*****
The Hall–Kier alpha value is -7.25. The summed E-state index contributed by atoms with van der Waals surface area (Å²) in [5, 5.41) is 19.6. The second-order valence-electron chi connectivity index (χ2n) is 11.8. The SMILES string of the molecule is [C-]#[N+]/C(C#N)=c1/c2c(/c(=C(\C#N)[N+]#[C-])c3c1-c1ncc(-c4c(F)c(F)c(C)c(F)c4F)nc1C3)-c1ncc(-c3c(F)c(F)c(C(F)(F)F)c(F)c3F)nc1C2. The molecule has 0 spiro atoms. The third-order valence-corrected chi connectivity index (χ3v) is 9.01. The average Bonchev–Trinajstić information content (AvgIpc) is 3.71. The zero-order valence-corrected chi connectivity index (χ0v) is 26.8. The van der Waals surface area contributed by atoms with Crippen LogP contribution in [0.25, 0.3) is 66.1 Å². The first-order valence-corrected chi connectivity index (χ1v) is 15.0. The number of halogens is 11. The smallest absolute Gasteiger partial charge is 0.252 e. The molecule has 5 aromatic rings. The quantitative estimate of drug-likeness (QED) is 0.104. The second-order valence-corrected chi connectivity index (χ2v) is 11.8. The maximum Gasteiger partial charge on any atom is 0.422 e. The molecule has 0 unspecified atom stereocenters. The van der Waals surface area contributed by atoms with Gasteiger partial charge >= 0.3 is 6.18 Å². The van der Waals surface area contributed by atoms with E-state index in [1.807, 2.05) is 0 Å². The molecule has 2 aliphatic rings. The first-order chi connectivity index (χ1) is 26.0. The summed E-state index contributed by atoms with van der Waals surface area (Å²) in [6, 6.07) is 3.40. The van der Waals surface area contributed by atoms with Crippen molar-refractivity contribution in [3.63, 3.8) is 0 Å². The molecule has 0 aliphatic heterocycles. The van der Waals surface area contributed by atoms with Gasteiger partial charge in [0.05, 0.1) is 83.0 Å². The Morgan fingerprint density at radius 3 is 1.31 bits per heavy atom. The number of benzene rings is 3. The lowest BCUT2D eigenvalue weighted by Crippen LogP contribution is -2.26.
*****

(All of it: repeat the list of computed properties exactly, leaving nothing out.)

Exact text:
The Hall–Kier alpha value is -7.25. The summed E-state index contributed by atoms with van der Waals surface area (Å²) in [5, 5.41) is 19.6. The second-order valence-electron chi connectivity index (χ2n) is 11.8. The SMILES string of the molecule is [C-]#[N+]/C(C#N)=c1/c2c(/c(=C(\C#N)[N+]#[C-])c3c1-c1ncc(-c4c(F)c(F)c(C)c(F)c4F)nc1C3)-c1ncc(-c3c(F)c(F)c(C(F)(F)F)c(F)c3F)nc1C2. The molecule has 0 spiro atoms. The third-order valence-corrected chi connectivity index (χ3v) is 9.01. The average Bonchev–Trinajstić information content (AvgIpc) is 3.71. The zero-order valence-corrected chi connectivity index (χ0v) is 26.8. The van der Waals surface area contributed by atoms with Crippen LogP contribution in [0.25, 0.3) is 66.1 Å². The first-order valence-corrected chi connectivity index (χ1v) is 15.0. The number of halogens is 11. The smallest absolute Gasteiger partial charge is 0.252 e. The molecule has 5 aromatic rings. The quantitative estimate of drug-likeness (QED) is 0.104. The second-order valence-corrected chi connectivity index (χ2v) is 11.8. The maximum Gasteiger partial charge on any atom is 0.422 e. The molecule has 0 unspecified atom stereocenters. The van der Waals surface area contributed by atoms with Gasteiger partial charge >= 0.3 is 6.18 Å². The van der Waals surface area contributed by atoms with E-state index in [1.807, 2.05) is 0 Å². The molecule has 2 aliphatic rings. The first-order chi connectivity index (χ1) is 26.0. The summed E-state index contributed by atoms with van der Waals surface area (Å²) in [6, 6.07) is 3.40. The van der Waals surface area contributed by atoms with Crippen molar-refractivity contribution in [3.63, 3.8) is 0 Å². The molecule has 0 aliphatic heterocycles. The van der Waals surface area contributed by atoms with Gasteiger partial charge in [0.05, 0.1) is 83.0 Å². The Morgan fingerprint density at radius 3 is 1.31 bits per heavy atom. The number of benzene rings is 3. The lowest BCUT2D eigenvalue weighted by Crippen LogP contribution is -2.26.